Paterno says record unimportant

Joe Paterno says he is not focused on catching Florida State's Bobby Bowden for most all-time wins in Division 1-A. In fact, the 79-year-old Penn State coach says he doesn't even know how many wins he has, and he isn't sure how many Bowden has.

So much for the theory that Paterno won't retire until after Bowden steps down. At least, that's what Paterno is saying.

Paterno has 362 wins. Bowden has 366. How could Paterno not care?

``What does it prove?'' Paterno said. ``I feel comfortable with whatever success I have had. I don't have to be the guy that wins the most games.''

Paterno called Bowden a ``quality person'' and a ``guy that stands for so many things that I hope I stand for – loyalty to an institution and his impact on Florida State.''

Regarding the record, Paterno said: ``I don't even think about it. I couldn't even tell you how many wins he has or I have. I know you are going to say, `Hey, he's a big phony.' Honest to goodness, I don't and I don't care. I hope the good Lord keeps me healthy enough that I get a couple of more years under my belt and then I'll play with my grandkids.''

What keeps Paterno going?

``I don't know. I wish I could answer that,'' said Paterno, a Brown graduate who took over as Penn State's head coach in 1966.

``I thoroughly enjoy what I'm doing. I am excited about playing against a really good Tennessee team. I am excited about seeing whether we can take our kids there (Tampa) and play a really good game.''

Paterno said he doesn't have many hobbies. He doesn't fish. He doesn't play golf. He said he enjoys being around the players and putting a competitive team on the field.

``I am sure it is part ego, but it is fun and I am enjoying it,'' Paterno said.


Penn State's Paul Posluszny became the first Nittany Lions linebacker to became a two-time first-team All-American when he was honored by the AP earlier this week.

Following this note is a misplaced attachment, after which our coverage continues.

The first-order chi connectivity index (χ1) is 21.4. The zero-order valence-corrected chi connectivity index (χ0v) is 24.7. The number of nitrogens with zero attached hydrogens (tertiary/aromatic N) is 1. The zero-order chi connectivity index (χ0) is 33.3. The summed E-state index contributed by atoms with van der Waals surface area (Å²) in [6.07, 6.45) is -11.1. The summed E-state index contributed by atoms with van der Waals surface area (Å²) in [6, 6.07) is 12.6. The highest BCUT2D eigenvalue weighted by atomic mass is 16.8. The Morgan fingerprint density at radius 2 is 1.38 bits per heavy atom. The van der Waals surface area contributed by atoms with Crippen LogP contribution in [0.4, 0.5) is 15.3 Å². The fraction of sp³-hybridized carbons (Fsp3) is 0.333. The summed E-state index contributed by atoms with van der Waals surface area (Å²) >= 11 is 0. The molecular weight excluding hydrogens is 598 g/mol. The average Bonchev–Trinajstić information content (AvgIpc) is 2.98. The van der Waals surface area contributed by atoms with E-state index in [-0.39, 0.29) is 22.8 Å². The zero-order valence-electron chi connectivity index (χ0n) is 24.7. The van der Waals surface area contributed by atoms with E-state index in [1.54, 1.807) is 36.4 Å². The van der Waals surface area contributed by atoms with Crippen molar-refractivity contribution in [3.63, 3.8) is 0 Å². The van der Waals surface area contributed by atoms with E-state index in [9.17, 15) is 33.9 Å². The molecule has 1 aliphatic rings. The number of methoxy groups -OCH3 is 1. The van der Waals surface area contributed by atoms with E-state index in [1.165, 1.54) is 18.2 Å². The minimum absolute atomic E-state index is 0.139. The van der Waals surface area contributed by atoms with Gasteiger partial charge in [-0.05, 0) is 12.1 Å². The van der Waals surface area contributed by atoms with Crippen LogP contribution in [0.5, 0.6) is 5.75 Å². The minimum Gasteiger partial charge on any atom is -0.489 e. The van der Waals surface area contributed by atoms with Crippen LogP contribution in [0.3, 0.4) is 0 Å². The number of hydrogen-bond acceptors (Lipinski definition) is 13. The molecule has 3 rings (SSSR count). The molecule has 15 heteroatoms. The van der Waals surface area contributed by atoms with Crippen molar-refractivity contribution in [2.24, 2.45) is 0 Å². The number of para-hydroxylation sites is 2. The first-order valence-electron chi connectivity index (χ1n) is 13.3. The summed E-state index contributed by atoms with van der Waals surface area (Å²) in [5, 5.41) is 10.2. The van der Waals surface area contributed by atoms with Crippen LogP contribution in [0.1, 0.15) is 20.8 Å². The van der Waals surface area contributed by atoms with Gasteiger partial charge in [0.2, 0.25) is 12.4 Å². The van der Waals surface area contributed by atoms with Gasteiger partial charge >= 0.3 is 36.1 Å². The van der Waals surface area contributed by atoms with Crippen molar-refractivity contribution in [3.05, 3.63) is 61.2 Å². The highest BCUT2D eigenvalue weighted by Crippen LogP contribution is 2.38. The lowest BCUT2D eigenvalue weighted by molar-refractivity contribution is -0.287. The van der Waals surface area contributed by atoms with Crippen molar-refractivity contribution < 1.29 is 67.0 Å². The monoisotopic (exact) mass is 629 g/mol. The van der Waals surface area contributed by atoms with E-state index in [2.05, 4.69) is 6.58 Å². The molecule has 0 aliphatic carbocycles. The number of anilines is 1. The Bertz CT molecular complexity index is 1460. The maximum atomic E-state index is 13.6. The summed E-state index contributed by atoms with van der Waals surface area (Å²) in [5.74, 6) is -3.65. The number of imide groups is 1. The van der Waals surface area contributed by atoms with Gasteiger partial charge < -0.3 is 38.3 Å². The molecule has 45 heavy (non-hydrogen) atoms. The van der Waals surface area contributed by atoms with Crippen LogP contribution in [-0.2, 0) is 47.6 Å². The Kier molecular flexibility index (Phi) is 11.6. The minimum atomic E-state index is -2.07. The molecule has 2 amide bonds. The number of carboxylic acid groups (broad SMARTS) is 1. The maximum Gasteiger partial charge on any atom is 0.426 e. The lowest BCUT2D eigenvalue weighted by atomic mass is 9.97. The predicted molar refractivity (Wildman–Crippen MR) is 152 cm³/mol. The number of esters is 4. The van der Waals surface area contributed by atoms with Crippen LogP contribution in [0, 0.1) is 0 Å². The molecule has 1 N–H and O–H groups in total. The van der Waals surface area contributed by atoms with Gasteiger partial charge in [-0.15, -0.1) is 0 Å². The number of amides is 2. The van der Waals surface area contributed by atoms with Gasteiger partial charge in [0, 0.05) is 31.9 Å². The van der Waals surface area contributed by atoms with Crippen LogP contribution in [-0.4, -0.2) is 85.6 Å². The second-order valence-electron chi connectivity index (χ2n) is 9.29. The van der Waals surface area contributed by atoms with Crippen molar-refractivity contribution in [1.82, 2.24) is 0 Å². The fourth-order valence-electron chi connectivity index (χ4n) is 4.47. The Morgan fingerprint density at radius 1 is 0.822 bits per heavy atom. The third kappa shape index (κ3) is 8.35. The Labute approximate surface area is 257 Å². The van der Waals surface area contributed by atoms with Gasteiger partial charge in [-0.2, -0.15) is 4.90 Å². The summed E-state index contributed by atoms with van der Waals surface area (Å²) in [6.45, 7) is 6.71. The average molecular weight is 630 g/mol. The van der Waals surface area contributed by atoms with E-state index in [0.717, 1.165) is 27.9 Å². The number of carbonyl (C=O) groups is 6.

Posluszny injured his knee in the Orange Bowl against Florida State and wasn't as mobile as the year before. He moved from outside linebacker to the inside as Penn State changed from a 4-3 to a 3-4. It took time for Posluszny to adjust, but once he did, he became a terror on the field.

``He's a heck of a football player,'' Paterno said. ``He is a really good athlete, loves to play football and works at it. He hasn't been quite as spectacular this year, but he is a better football player this year than he was last year. … He is just a smart, tough, good football player who is a good athlete and knows the game. He knows how to play it and he is a delight to have on your team.''

For the second year in a row, Posluszny had over 100 tackles.


The stereotype is that the SEC is faster than the Big Ten, the SEC is faster than most teams in the North.

But Paterno wasn't necessarily buying that.

``I have not felt that when we played the SEC teams that they were necessarily faster than we were,'' Paterno said. ``I think we have a team that can run.

``Good defensive teams line up properly. With all of the formations you have to play against these days, they anticipate certain things. They play a step faster than maybe they are because they recognize things, recognize formations, recognize tendencies.''

Penn State's defense ranks 11th in the nation against scoring (14.8), 16th in total defense (279.0 yards per game), 10th in run defense (87.8 yards) and 45 in pass defense (191.2 yards).


Former Austin-East star Leroy Thompson certainly enjoyed his days as a Penn State football player and his six-year stint in the NFL.

But his love wasn't football. It was basketball.

``I don't talk about the NFL or my football accolades, but I will talk about my hoop game,'' Thompson said. ``My hoop game was solid.''

It was so solid, Thompson, as a sophomore, was named the MVP of the state tournament as he led the Roadrunners to a state championship.

Asked if he would have preferred college basketball to football, the 5-foot-9 Thompson said: ``Absolutely, goodness gracious a live. … Everybody wants to do the opposite of the profession that made them famous. I wanted to play hoops. But I thought I was too short and football would give me a better opportunity to play at a big-time college program and to play in the pros. If I'd been 6-2, probably NBA.''

Thompson, who still holds the state high school record for most interceptions in a season (13), said one of the toughest days of his NFL career is when he beat out former Penn State teammate Blair Thomas while in New England, forcing Thomas to be cut.

``That was one of the most hurtful things to me because this guy was untouchable when I was at Penn State,'' Thompson said.

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